A123 Systems Files for IPO Seeking Up to $175 Million (and Betting on Lucky No. 8?)

8/8/08Follow @bbuderi

August 8, 2008. The Olympics Games begins in Beijing. A123 Systems, the Watertown, MA-based advanced battery maker with big operations in China, files for an IPO.

Coincidence? Maybe not. The number 8 is considered lucky in China because it is similar to the Mandarin word for “wealth.” That’s why the opening cermony for the Olympics began at 8/8/08 at 8 pm in Beijing. Just a guess, but perhaps the folks at A123 are also banking on lucky number 8.

In any case, in a filing today with the SEC, the seven-year-old maker of high-power lithium-ion batteries for applications like GM’s planned Volt electric vehicles and Black & Decker cordless power tools, revealed its plans to sell up to $175 million worth of stock in an initial public offering. The company plans to trade on the NASDAQ Global Market under the symbol “AONE.”

It’s a long-anticipated filing for A123, which has taken in some $132 million in venture funding from the likes of General Electric, MIT, North Bridge Venture Partners, Procter and Gamble, Motorola, Qualcomm, and Sequoia Capital, among others. I profiled the saga of A123, how it was formed around one idea that didn’t really pan out but switched gears to become one of the world’s leaders in advanced lithium ion batteries, back in January. At my last count, the company had six manufacturing plants in China, 1,100 employees, and the largest lithium-ion R&D team in North America.

According to today’s filing, the company has seen sales grow from $34.3 million in 2006 to $41.3 million last year—and it reports $10.3 million in revenue for the first quarter of 2008, up from $8.1 million a year earlier. A123 had a net loss of $30.2 million last year, according to its prospectus.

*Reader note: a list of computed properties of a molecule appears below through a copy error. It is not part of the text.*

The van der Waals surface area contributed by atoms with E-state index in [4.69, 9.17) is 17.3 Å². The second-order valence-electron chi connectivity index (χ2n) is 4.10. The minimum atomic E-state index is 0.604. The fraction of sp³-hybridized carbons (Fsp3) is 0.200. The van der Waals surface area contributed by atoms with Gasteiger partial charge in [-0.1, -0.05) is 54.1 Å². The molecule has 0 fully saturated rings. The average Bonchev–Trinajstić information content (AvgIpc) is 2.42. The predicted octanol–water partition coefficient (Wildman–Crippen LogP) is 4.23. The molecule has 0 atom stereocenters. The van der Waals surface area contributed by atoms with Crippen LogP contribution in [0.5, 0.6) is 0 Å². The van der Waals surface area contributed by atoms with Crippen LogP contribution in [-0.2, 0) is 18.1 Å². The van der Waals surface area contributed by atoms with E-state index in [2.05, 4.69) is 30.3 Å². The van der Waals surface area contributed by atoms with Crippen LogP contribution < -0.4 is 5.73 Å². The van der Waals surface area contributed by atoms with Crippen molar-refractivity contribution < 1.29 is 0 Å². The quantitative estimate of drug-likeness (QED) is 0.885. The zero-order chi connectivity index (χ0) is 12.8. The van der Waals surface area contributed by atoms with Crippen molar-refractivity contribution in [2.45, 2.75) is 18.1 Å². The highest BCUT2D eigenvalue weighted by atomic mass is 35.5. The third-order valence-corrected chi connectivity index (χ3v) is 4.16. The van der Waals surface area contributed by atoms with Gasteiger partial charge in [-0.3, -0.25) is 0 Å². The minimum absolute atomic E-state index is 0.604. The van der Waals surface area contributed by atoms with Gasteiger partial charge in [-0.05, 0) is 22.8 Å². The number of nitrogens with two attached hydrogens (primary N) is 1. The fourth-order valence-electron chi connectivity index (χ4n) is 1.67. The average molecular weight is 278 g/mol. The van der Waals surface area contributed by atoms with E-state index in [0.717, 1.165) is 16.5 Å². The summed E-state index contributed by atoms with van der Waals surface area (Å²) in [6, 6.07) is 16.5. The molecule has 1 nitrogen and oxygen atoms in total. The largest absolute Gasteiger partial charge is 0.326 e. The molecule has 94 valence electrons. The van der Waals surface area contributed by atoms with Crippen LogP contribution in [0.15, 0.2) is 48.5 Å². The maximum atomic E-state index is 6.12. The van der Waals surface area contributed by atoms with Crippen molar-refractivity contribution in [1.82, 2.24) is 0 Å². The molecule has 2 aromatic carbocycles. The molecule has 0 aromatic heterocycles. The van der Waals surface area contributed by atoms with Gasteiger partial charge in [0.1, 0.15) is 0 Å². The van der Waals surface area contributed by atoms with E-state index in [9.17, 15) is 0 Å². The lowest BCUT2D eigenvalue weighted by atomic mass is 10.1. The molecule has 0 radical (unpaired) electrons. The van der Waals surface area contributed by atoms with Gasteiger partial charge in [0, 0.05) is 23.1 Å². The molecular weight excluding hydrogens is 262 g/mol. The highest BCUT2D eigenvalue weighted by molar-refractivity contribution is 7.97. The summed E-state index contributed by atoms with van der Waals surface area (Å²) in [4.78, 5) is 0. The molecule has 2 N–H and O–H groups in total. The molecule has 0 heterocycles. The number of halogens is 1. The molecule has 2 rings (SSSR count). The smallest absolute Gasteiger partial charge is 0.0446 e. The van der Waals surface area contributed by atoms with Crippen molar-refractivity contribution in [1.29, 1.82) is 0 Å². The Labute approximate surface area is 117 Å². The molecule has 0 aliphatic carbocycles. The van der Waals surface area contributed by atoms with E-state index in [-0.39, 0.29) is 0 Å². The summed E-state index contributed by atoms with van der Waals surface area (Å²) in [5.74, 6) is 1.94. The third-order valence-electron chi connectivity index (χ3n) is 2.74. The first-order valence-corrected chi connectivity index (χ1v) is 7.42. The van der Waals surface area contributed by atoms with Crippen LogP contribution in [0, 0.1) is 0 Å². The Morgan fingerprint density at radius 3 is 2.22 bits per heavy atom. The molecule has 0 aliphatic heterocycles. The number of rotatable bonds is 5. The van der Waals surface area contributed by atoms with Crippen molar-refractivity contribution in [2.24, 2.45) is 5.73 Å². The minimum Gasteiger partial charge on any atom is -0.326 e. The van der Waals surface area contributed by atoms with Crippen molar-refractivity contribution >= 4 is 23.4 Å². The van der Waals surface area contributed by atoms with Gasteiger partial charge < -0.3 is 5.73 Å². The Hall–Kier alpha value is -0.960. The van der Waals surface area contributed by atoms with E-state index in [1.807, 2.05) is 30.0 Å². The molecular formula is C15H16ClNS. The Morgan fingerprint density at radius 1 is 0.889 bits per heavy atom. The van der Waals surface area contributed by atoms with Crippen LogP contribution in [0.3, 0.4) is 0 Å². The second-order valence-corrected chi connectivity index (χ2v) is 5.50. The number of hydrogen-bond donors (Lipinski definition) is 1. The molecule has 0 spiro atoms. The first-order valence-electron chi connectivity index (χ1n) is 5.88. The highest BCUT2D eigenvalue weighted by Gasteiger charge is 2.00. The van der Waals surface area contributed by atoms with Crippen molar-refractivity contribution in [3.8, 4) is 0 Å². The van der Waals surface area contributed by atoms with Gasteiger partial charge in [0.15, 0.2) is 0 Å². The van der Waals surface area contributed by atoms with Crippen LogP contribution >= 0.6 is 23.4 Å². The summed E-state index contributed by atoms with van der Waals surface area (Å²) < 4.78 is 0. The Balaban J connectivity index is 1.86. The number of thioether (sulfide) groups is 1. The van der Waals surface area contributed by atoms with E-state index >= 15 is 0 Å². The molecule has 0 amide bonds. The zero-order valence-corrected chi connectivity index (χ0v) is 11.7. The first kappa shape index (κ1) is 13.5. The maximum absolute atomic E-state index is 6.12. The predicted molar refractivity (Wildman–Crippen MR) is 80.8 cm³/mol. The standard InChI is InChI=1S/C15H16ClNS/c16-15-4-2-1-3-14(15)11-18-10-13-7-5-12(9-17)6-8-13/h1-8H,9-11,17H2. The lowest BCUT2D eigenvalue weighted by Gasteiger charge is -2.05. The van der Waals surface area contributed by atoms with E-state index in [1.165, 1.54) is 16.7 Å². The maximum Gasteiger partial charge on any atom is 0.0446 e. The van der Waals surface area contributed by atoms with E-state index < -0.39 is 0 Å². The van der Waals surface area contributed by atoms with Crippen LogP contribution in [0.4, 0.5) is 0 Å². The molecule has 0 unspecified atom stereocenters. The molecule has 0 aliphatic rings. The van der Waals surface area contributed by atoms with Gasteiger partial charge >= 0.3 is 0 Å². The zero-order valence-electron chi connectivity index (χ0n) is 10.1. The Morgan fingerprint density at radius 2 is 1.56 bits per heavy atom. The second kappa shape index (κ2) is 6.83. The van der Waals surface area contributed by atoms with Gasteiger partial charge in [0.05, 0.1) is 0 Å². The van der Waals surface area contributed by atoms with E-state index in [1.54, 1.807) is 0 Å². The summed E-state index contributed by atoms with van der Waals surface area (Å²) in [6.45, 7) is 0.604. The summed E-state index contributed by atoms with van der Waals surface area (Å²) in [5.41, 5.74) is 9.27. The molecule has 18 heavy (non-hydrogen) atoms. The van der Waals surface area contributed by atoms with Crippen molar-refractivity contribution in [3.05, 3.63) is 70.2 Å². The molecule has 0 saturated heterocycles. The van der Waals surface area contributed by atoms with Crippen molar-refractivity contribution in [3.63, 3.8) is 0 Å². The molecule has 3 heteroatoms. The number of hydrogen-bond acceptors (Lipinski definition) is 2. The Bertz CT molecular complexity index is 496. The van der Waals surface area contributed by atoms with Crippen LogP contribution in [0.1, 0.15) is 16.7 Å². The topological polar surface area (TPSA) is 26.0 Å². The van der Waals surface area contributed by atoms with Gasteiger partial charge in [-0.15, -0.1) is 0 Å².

The filing paints a vivid picture of the potential for A123′s business going forward. Among the statistics it cites:

—The market for advanced batteries for electric vehicles, hybrid electric vehicles and plug-in hybrids is currently $700 million, on its way to some $5 billion by 2012.

—The market for batteries and other energy storage technologies for electric grid services, another A123 focus, was $2.4 billion in 2007 and is expected to surpass $3 billion by 2015.

—The market for lithium ion batteries for portable power tools (A123 makes such batteries for Black & Decker’s DeWalt line) was $411 million in 2007 and is expected to grow to $1.1 billion by 2012.

The company says in its filing that it intends to use the net proceeds from its IPO “for capital expenditures, working capital and other general corporate purposes, including the expansion of manufacturing facilities, repayment of approximately $2.5 million in debt, research and development and sales and marketing expansion.” It might also use some of the funds for acquisitions and other means of growing its business, according to the filing.

A123′s top shareholders include:

North Bridge Venture Partners — 7.8 million shares (13.6 percent)

Gururaj “Desh” Deshpande — 7.3 million shares (12.7 percent)

General Electric — 6.0 million shares (10.4 percent)

Qualcomm — 5.0 million shares (8.8 percent)

Motorola — 4.8 million shares (8.5 percent)

Bob is Xconomy's founder and editor in chief. You can e-mail him at bbuderi@xconomy.com, call him at 617.500.5926. Follow @bbuderi

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  • http://blog.innovators-network.org Anthony Kuhn

    A123 Systems should also be focusing on newer battery technology to help reduce the waste and damage that disposable batteries do after they have run out of juice…

  • Advill

    The problem with A 123 is too much Hypo over what they really have….how many patents they control? Saft or Valence have hundreds, the unreported problems of GM batts will become a headache, marketing unreal promises can convert in commertial nightmares and believe me, one thing is having a tool or Segway (Valence) and other quite different is having a truck ( Tainfield) or car (GM).

    Lithium is a wonderful technology in the wrong application ( at least at present tech level)